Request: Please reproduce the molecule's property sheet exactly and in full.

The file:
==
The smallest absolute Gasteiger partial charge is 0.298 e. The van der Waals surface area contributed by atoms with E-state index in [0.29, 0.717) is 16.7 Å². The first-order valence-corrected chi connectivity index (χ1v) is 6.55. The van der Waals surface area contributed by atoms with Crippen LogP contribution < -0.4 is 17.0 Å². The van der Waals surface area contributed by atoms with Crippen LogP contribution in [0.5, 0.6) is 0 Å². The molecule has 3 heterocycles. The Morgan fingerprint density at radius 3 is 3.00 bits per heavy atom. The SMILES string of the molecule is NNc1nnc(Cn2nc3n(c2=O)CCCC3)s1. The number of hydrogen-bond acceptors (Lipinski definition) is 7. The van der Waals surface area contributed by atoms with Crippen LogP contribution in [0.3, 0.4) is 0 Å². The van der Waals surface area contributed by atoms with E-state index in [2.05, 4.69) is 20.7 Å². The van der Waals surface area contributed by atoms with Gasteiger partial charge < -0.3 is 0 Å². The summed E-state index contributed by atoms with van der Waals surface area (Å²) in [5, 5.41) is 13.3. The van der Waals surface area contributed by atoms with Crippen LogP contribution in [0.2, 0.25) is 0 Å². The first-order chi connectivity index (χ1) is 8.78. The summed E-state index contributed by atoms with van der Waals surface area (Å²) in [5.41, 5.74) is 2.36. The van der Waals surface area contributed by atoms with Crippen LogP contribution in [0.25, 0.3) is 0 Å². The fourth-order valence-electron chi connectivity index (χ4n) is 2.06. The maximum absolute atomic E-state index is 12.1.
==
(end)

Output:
The smallest absolute Gasteiger partial charge is 0.298 e. The van der Waals surface area contributed by atoms with E-state index in [0.29, 0.717) is 16.7 Å². The first-order valence-corrected chi connectivity index (χ1v) is 6.55. The van der Waals surface area contributed by atoms with Crippen LogP contribution < -0.4 is 17.0 Å². The van der Waals surface area contributed by atoms with Crippen LogP contribution in [0.5, 0.6) is 0 Å². The molecule has 3 heterocycles. The Morgan fingerprint density at radius 3 is 3.00 bits per heavy atom. The SMILES string of the molecule is NNc1nnc(Cn2nc3n(c2=O)CCCC3)s1. The number of hydrogen-bond acceptors (Lipinski definition) is 7. The van der Waals surface area contributed by atoms with Crippen LogP contribution in [0.3, 0.4) is 0 Å². The van der Waals surface area contributed by atoms with E-state index in [2.05, 4.69) is 20.7 Å². The van der Waals surface area contributed by atoms with Gasteiger partial charge < -0.3 is 0 Å². The summed E-state index contributed by atoms with van der Waals surface area (Å²) in [5, 5.41) is 13.3. The van der Waals surface area contributed by atoms with Crippen LogP contribution in [0.2, 0.25) is 0 Å². The first-order chi connectivity index (χ1) is 8.78. The summed E-state index contributed by atoms with van der Waals surface area (Å²) in [5.41, 5.74) is 2.36. The van der Waals surface area contributed by atoms with Crippen LogP contribution in [0.25, 0.3) is 0 Å². The fourth-order valence-electron chi connectivity index (χ4n) is 2.06. The maximum absolute atomic E-state index is 12.1.